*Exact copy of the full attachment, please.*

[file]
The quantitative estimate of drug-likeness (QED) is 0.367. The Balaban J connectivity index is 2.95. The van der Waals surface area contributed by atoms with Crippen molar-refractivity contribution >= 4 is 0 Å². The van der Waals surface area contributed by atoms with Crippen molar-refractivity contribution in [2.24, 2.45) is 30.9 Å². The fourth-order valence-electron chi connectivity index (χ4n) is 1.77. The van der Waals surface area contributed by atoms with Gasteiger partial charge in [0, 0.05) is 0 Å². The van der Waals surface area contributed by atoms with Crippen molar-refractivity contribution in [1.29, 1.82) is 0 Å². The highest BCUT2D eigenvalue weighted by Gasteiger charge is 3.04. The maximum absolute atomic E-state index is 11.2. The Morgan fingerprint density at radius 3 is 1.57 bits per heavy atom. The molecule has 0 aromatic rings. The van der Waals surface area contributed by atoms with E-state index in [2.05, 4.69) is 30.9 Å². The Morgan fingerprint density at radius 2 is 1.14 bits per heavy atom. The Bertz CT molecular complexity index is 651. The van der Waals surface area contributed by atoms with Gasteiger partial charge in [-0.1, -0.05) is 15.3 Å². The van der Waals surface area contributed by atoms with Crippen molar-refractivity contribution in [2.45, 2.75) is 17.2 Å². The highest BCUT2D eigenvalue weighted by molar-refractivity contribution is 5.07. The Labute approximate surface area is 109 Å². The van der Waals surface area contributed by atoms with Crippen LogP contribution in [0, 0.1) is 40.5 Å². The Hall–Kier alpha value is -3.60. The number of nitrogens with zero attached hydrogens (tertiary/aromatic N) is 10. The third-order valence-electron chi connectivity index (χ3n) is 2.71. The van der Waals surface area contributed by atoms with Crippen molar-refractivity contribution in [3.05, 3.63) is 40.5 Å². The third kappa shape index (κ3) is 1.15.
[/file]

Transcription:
The quantitative estimate of drug-likeness (QED) is 0.367. The Balaban J connectivity index is 2.95. The van der Waals surface area contributed by atoms with Crippen molar-refractivity contribution >= 4 is 0 Å². The van der Waals surface area contributed by atoms with Crippen molar-refractivity contribution in [2.24, 2.45) is 30.9 Å². The fourth-order valence-electron chi connectivity index (χ4n) is 1.77. The van der Waals surface area contributed by atoms with Gasteiger partial charge in [0, 0.05) is 0 Å². The van der Waals surface area contributed by atoms with Crippen molar-refractivity contribution in [1.29, 1.82) is 0 Å². The highest BCUT2D eigenvalue weighted by Gasteiger charge is 3.04. The maximum absolute atomic E-state index is 11.2. The Morgan fingerprint density at radius 3 is 1.57 bits per heavy atom. The molecule has 0 aromatic rings. The van der Waals surface area contributed by atoms with E-state index in [2.05, 4.69) is 30.9 Å². The Morgan fingerprint density at radius 2 is 1.14 bits per heavy atom. The Bertz CT molecular complexity index is 651. The van der Waals surface area contributed by atoms with Gasteiger partial charge in [-0.1, -0.05) is 15.3 Å². The van der Waals surface area contributed by atoms with Crippen molar-refractivity contribution in [2.45, 2.75) is 17.2 Å². The highest BCUT2D eigenvalue weighted by molar-refractivity contribution is 5.07. The Labute approximate surface area is 109 Å². The van der Waals surface area contributed by atoms with Crippen LogP contribution in [0, 0.1) is 40.5 Å². The Hall–Kier alpha value is -3.60. The number of nitrogens with zero attached hydrogens (tertiary/aromatic N) is 10. The third-order valence-electron chi connectivity index (χ3n) is 2.71. The van der Waals surface area contributed by atoms with Crippen molar-refractivity contribution in [3.05, 3.63) is 40.5 Å². The third kappa shape index (κ3) is 1.15.